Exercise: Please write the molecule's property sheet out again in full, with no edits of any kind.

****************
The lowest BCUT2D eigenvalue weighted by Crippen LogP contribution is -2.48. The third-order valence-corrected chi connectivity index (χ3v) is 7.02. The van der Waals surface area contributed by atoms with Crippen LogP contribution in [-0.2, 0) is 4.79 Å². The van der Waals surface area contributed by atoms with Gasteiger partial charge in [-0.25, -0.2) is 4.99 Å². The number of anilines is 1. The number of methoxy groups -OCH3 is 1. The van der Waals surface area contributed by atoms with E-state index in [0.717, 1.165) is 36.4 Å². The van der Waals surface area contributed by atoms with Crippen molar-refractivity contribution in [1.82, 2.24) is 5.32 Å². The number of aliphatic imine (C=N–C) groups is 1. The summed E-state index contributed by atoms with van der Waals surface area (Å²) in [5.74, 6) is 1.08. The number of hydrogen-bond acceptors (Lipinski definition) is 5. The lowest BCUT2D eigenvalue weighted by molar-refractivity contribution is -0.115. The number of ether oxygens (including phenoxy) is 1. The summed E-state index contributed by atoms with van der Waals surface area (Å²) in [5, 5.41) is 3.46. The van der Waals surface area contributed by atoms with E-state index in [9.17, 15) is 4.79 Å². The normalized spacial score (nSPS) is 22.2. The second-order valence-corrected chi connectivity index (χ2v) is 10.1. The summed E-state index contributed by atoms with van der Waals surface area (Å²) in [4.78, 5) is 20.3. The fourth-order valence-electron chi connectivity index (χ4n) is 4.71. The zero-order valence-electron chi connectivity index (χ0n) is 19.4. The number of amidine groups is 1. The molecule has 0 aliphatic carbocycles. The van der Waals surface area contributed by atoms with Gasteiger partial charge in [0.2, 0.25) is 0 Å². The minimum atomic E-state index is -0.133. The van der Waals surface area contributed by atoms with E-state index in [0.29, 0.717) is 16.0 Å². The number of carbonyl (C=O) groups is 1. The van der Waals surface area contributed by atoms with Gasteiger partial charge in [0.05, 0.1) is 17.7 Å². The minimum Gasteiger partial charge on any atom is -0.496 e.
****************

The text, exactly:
The lowest BCUT2D eigenvalue weighted by Crippen LogP contribution is -2.48. The third-order valence-corrected chi connectivity index (χ3v) is 7.02. The van der Waals surface area contributed by atoms with Crippen LogP contribution in [-0.2, 0) is 4.79 Å². The van der Waals surface area contributed by atoms with Gasteiger partial charge in [-0.25, -0.2) is 4.99 Å². The number of anilines is 1. The number of methoxy groups -OCH3 is 1. The van der Waals surface area contributed by atoms with E-state index in [0.717, 1.165) is 36.4 Å². The van der Waals surface area contributed by atoms with Crippen molar-refractivity contribution in [1.82, 2.24) is 5.32 Å². The number of aliphatic imine (C=N–C) groups is 1. The summed E-state index contributed by atoms with van der Waals surface area (Å²) in [5.74, 6) is 1.08. The number of hydrogen-bond acceptors (Lipinski definition) is 5. The lowest BCUT2D eigenvalue weighted by molar-refractivity contribution is -0.115. The number of ether oxygens (including phenoxy) is 1. The summed E-state index contributed by atoms with van der Waals surface area (Å²) in [5, 5.41) is 3.46. The van der Waals surface area contributed by atoms with E-state index in [9.17, 15) is 4.79 Å². The normalized spacial score (nSPS) is 22.2. The second-order valence-corrected chi connectivity index (χ2v) is 10.1. The summed E-state index contributed by atoms with van der Waals surface area (Å²) in [4.78, 5) is 20.3. The fourth-order valence-electron chi connectivity index (χ4n) is 4.71. The zero-order valence-electron chi connectivity index (χ0n) is 19.4. The number of amidine groups is 1. The molecule has 0 aliphatic carbocycles. The van der Waals surface area contributed by atoms with Gasteiger partial charge in [0.2, 0.25) is 0 Å². The minimum atomic E-state index is -0.133. The van der Waals surface area contributed by atoms with E-state index in [0.29, 0.717) is 16.0 Å². The number of carbonyl (C=O) groups is 1. The van der Waals surface area contributed by atoms with Gasteiger partial charge in [0.05, 0.1) is 17.7 Å². The minimum Gasteiger partial charge on any atom is -0.496 e.